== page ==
Toyota blasts Detroit 3

U.S. makers tried to 'destroy' Tundra launch, CEO says

Originally published: Jan. 21, 2008

DETROIT -- The Detroit 3 tried to "destroy" the launch of the Toyota Tundra last year by adding incentives to their own full-sized pickups, says Toyota's top U.S. executive.

But in the end, General Motors, Ford Motor Co. and Chrysler LLC probably only hurt themselves, says Yuki Funo, CEO of Toyota Motor Sales U.S.A.

"It wasn't worth it," says Funo, for the Detroit 3 to try to slow Toyota from increasing Tundra sales from 100,000 units to 200,000.

"It's 30,000 units for each of them," he said. "It's just a splash when they each sell 500,000 or 600,000 units."

And Funo reckons that Ford and Chrysler's Dodge brand may have damaged their ability to sell redesigned pickups they have coming this fall.

He says heavy incentives on the F-150 last year may have made it difficult for Ford to add content to the new version that debuted last week at the Detroit auto show.

Price leader
Average transaction prices for full-sized pickups in the 4th quarter of 2007
Toyota Tundra: $31,063
Ford F-150: $27,430
Chevrolet Silverado 1500: $26,990
Dodge Ram: $25,608
Note: Tundra includes CrewMax; Ram includes Mega Cab
Source: Power Information Network

"How much really is new?" Funo says. "The skin? The engineering? They spent so much on incentives that they made their job that much harder."

Dodge has made big changes on the new Ram, such as replacing rear leaf spring suspension with a more expensive coil spring design. But Funo says that means Dodge will have less price margin for incentives that customers have come to expect.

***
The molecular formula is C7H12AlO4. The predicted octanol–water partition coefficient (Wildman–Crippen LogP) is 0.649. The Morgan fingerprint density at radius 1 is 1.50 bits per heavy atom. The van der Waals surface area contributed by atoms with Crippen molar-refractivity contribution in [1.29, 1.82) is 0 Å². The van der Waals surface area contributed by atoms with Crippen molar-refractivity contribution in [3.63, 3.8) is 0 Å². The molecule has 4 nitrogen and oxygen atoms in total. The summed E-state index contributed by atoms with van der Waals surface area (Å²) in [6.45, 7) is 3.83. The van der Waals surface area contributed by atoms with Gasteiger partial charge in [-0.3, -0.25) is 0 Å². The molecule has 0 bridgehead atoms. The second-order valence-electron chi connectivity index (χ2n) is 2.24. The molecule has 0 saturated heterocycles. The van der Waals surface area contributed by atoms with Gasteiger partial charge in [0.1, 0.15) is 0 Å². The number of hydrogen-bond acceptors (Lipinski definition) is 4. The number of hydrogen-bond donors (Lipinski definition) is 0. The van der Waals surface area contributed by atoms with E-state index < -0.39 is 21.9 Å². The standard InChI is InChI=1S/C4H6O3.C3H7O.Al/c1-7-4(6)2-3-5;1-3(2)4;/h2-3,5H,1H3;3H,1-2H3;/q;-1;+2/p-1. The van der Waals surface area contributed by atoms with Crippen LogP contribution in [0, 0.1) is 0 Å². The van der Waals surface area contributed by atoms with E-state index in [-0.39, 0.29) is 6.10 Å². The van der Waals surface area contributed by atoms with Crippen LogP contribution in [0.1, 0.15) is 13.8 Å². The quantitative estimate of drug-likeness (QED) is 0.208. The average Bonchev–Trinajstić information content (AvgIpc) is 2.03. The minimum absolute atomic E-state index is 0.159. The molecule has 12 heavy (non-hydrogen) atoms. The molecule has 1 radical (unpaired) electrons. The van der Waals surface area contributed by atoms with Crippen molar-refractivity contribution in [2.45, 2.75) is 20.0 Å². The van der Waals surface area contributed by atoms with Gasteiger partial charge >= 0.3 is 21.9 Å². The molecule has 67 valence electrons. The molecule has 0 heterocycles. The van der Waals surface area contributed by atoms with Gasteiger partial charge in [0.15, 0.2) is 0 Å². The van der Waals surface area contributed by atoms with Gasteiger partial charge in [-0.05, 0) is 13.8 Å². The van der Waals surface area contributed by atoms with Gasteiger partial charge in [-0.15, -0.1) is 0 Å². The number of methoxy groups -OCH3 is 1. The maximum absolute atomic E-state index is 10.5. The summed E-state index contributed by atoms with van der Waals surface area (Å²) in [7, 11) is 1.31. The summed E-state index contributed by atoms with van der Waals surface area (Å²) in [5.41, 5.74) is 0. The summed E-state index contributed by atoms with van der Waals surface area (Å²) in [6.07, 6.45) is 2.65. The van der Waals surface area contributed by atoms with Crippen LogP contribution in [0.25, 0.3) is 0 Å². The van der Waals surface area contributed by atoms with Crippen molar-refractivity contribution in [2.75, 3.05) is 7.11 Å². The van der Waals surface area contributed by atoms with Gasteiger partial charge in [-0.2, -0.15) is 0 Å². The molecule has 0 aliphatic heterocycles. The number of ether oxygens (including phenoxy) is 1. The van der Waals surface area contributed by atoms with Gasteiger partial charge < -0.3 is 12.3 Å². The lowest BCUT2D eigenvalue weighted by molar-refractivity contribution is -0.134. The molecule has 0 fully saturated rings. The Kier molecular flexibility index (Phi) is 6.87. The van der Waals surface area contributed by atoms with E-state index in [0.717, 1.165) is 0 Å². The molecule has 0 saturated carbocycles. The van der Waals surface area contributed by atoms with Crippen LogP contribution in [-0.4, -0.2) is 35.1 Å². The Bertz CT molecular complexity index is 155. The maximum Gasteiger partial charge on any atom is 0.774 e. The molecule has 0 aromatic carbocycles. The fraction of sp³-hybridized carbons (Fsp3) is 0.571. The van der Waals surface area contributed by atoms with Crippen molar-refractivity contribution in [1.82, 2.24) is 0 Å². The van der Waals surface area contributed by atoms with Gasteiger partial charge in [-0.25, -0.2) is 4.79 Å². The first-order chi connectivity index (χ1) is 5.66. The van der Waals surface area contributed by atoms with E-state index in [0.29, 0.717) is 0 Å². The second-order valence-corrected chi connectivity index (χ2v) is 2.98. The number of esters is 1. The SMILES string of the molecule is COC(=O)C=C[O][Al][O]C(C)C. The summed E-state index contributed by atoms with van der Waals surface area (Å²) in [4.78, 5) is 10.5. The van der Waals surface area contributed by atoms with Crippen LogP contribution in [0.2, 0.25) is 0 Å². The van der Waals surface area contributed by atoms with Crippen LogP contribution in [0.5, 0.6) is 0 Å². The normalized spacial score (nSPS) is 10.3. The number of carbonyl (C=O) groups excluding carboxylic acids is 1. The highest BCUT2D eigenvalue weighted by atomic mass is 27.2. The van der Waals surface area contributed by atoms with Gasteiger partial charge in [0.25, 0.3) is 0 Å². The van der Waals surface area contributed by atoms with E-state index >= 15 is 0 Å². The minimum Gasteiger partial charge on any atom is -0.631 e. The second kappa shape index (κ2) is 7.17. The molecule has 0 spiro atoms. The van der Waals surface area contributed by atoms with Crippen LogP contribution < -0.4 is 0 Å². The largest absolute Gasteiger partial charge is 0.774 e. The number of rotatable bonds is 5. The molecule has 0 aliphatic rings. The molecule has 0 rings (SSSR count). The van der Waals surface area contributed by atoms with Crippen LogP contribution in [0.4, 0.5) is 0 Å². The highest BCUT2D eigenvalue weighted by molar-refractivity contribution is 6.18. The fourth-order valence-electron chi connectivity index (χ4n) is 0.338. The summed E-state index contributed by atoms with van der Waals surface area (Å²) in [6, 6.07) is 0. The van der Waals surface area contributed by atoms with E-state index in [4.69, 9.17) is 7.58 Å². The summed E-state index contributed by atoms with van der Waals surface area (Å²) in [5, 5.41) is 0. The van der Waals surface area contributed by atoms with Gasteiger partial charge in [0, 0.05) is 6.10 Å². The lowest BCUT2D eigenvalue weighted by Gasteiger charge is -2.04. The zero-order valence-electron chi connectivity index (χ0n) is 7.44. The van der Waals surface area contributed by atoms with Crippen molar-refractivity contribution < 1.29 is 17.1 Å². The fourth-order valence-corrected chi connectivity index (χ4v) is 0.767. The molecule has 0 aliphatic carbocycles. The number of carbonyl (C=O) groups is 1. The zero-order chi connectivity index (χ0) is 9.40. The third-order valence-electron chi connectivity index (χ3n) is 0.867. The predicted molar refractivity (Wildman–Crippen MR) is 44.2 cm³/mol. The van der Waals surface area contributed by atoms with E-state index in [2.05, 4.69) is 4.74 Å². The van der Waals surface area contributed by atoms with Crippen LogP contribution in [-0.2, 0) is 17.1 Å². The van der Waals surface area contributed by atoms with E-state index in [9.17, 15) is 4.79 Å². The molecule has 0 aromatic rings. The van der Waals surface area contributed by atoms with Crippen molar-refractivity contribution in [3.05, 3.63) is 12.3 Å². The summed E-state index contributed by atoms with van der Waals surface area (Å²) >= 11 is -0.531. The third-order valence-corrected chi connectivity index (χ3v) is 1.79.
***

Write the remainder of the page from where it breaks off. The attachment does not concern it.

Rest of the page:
Meanwhile, he says, GM's willingness to spend big money on a 1-year-old Chevy Silverado will hurt the truck for the rest of its life cycle.

In 2007, incentive spending in the full-sized pickup segment rose 12 percent, even though incentives dropped slightly industrywide, according to the Power Information Network.

With inventory sell-downs coming at Ford and Dodge, Toyota Division General Manager Bob Carter predicts that "the incentives spend is going to get expensive" in the first half of 2008.

Funo says news reports that trumpet Toyota's incentive spending on the Tundra are inaccurate, but not necessarily harmful.

"I know how much we are spending," he says. "But if the newspapers say we're spending more than that, and it increases customer interest, more people come into the store."

Funo says Toyota won't chase sharply higher Tundra volumes in the near term. Toyota has capacity at its plants in San Antonio and Princeton, Ind., to build 280,000 Tundras. But he says the plants are not staffed to reach that level.

You can reach Mark Rechtin at

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